Recently, we invested in a national program partnering with Mike Rowe of CNN's "Somebody's Gotta Do It" and Discovery Channel's "Dirty Jobs" fame. In addition to creating a brand connection for consumers nationally, we also developed components of the Mike Rowe campaign for local marketing.


Mike Rowe with technicians who work with franchisees

That's where our content management site or "marketing tool box" comes into play; it gives franchisees timely access to customizable materials across all of our brands. The marketing effect is an integrated layering of national ad buys with localized tactics that franchisees execute for their unique audiences.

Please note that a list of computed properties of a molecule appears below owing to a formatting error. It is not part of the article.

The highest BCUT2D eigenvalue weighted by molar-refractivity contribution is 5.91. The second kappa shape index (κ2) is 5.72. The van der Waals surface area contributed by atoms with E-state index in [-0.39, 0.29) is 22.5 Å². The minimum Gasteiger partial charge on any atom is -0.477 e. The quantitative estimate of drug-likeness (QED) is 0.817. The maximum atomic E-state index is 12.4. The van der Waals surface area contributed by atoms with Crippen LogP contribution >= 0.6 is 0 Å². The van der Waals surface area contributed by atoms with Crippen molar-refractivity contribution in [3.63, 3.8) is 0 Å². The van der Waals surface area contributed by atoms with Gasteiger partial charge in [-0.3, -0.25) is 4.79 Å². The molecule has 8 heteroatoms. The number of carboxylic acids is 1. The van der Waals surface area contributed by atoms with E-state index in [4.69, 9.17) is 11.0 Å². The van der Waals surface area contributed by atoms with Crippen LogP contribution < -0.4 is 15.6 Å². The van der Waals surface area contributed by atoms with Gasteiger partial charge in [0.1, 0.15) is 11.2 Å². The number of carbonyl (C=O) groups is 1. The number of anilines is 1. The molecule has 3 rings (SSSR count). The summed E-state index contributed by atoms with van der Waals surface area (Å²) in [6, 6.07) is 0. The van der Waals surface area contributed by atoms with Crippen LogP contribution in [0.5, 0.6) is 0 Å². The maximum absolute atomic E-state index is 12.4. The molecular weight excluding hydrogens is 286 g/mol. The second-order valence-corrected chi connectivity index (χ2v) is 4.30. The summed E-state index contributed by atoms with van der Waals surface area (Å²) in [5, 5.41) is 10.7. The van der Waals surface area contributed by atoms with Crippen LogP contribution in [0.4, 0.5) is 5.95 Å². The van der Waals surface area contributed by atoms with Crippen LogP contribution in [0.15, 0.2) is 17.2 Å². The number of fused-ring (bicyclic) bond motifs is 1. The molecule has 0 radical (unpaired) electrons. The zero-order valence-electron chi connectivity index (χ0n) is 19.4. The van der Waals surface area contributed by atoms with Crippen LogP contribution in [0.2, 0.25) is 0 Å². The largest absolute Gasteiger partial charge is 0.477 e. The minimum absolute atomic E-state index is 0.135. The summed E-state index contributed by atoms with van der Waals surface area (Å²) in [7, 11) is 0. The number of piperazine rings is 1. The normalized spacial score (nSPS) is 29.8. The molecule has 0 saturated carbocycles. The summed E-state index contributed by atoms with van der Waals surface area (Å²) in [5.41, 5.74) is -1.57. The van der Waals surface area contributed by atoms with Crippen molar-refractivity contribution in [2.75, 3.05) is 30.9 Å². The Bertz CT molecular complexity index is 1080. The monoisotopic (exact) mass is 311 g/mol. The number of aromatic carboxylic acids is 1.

One-third of local affiliates spend just a few hours a week on marketing. How do you view a national brand's role in local marketing, and how do you align your investments with what is working at the local franchisee level?

As a franchisor, we have an obligation to support our franchise community, which includes 253 unique owners and 630 territories. In our eyes, this includes giving them the tools and infrastructure needed to plan, support, and execute local marketing in a way that maintains national brand consistency. In addition to a content management site, we have PR, digital, and analytics teams that help review franchisee marketing data and support the network. These teams aren't a direct cost to franchisees, but they do create marketing efficiencies to ensure the programs and tactics we execute are focused on shared objectives.

How do franchisees know their local audience?